God’s Lenten Message: ‘Let’s Try That Again’
Quite some years ago, I was working as director of Christian formation at a Catholic high school, I remember that on Ash Wednesday while assisting in signing students with blessed ashes, instead of saying “Turn away from sin and be faithful to the Gospel,” to one of the students I heard myself starting to say, “Turn away from the Gospel” … and at that point I immediately stopped, and with a smile said to her: “Let’s try that again.”
It was a teachable moment for me. One that helped me better appreciate God’s delightful sense of humour, and the easy-going down-to-earth incarnational way he usually relates to us.
And even more importantly, I more deeply realised that out of our mistakes, shortcomings and even sins, the Spirit of God is continuously inspiring us to not get discouraged when we fall short of the mark. Instead, encouragingly the Spirit always says to us, “Let’s try that again.”
Lent is indeed the perfect time for each of us to ask ourself what thoughts, feelings, words and actions in our life do we need to admit are not good for us and others? And what good thoughts, feelings, words and actions are we failing to nurture for ourself and for others – both near and far?
Once we have honestly done this healthy examination of conscience, with a sorrowful heart and a firm amendment to sin no more, we will hear the Spirit of the Lord peacefully say to us, “Let’s try that again.”
The God of Infinite Chances
As it has been well noted, our good and merciful Lord is the God of second chances – and third, fourth, fifth and even infinite chances! But for this bountiful gift to take effect in our lives we need to have the humility – the foundational virtue of all the other virtues – to acknowledge our shortcomings, and especially what is sinful in our lives, seek God’s forgiveness – especially by regularly availing ourselves to the wonderful sacrament of reconciliation – and concentrate on growing in virtue ever more so.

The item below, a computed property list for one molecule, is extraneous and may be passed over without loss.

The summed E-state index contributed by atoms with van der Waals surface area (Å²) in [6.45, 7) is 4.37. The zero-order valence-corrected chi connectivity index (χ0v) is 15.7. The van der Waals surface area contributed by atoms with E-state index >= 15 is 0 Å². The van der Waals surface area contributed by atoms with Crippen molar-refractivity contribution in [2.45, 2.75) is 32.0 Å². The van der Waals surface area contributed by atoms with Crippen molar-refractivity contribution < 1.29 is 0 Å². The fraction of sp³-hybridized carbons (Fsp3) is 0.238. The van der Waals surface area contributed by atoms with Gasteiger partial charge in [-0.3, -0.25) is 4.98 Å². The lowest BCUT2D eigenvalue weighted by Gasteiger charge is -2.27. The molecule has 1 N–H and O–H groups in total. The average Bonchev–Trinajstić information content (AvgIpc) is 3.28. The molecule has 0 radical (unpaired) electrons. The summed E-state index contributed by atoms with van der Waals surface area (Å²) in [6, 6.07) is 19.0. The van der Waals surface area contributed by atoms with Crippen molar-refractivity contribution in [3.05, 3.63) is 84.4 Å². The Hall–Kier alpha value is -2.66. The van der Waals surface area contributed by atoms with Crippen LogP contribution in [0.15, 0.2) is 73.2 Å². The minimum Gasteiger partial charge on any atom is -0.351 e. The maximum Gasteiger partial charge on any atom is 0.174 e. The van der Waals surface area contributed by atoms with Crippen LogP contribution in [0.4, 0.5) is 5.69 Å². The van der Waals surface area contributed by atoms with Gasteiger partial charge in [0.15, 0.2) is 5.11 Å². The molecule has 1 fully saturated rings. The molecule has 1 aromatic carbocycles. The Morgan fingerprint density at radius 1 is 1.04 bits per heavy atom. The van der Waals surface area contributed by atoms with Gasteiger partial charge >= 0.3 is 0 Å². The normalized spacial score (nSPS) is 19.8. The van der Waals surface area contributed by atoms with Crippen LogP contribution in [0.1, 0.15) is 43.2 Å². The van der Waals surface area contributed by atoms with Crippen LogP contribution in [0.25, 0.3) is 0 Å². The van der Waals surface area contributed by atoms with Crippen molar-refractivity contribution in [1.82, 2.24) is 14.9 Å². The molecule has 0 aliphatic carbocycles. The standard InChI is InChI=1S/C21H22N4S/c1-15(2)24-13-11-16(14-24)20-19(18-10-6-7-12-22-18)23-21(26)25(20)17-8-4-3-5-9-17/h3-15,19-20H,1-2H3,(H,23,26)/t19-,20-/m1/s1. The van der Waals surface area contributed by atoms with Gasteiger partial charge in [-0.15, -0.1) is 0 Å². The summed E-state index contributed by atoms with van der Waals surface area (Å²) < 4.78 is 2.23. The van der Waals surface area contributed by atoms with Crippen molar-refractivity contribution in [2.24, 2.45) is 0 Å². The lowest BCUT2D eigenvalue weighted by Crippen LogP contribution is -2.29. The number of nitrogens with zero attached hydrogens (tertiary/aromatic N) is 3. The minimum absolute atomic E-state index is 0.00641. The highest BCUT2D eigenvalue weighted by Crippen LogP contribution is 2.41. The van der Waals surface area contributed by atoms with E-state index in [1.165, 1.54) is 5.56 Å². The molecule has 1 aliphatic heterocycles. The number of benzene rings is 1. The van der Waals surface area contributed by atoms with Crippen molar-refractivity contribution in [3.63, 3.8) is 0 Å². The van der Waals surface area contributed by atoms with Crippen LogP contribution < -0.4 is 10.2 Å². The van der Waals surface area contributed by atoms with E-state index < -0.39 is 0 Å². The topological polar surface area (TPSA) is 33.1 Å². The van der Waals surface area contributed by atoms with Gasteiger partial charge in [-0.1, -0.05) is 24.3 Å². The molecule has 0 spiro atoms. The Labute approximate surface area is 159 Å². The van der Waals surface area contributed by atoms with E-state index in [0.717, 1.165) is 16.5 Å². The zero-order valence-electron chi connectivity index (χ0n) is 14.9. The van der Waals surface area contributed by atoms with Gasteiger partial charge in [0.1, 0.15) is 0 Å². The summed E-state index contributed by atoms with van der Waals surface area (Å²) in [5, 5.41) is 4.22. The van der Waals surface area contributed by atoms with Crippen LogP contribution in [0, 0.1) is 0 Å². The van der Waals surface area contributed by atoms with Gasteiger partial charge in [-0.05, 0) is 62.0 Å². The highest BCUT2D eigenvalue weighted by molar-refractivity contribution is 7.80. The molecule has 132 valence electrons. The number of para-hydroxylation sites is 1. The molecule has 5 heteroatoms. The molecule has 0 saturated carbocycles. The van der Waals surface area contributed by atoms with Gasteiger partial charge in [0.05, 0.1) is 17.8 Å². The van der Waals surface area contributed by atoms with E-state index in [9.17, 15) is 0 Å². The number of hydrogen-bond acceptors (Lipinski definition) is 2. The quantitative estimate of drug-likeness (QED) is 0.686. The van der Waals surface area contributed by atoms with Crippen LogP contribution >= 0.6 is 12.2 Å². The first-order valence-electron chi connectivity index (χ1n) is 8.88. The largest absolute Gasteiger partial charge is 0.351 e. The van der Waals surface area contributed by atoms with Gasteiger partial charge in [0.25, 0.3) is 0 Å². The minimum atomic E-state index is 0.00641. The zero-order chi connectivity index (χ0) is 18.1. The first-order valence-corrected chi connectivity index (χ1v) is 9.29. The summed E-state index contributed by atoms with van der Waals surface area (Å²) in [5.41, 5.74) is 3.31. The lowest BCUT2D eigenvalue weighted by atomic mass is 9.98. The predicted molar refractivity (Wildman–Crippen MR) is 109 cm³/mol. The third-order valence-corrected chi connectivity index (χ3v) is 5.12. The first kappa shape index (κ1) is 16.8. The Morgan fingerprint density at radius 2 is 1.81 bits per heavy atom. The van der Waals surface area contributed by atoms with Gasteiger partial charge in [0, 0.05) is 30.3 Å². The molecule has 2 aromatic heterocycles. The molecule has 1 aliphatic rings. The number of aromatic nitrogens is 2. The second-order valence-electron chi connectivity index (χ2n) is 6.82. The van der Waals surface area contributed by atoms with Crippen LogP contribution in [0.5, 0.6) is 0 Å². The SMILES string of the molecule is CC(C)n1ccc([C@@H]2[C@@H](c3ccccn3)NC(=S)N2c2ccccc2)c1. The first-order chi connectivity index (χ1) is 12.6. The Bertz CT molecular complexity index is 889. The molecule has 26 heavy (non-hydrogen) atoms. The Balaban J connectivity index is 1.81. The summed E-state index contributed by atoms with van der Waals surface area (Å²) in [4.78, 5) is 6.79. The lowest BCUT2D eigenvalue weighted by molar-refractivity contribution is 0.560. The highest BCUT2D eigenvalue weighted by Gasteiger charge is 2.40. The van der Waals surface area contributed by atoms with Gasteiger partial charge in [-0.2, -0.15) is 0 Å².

Church and Nations
Now what is true for us as individuals is also true for us collectively as the church – the “People of God.”
In light of the Gospel of Jesus Christ, what shortcomings and sins of commission and omission do we need to humbly own up to, and seek pardon for? Perhaps it’s a sense of clericalism which Pope Francis has condemned among some clerics. Perhaps it’s a rather lackluster, somewhat inattentive participation at what is supposed to be the “celebration” of the Eucharist. Or maybe it’s mere token gestures toward the poor, unborn, war-torn and the earth. What else do you think we as church need to repent of?
And what is true for us as individuals and as church, is also true for us as a nation. So, likewise, let us ask ourselves what is our government, corporate structures, culture and society saying and doing that is harmful and sinful to the nation, and the nation’s inhabitants, as well as to the world’s inhabitants and the earth itself?
And what are the many good things our nation is failing to do, things that really could be done – like ending abortion, poverty, hunger, homelessness, war and environmental degradation – to make our nation and world a far more just and loving place?
This Lent, let us wholeheartedly admit our sins to God and resolve as individuals, church and nation to avoid evil and to do good.
For as the proverb wisely teaches: “Confession is good for the soul.”
Tony Magliano is an internationally syndicated social justice and peace columnist. He is available to speak at diocesan or parish gatherings about Catholic social teaching. His keynote address, “Advancing the Kingdom of God in the 21st Century,” has been well received by diocesan and parish gatherings from Santa Clara, Calif. to Baltimore, Md. Tony can be reached at email@example.com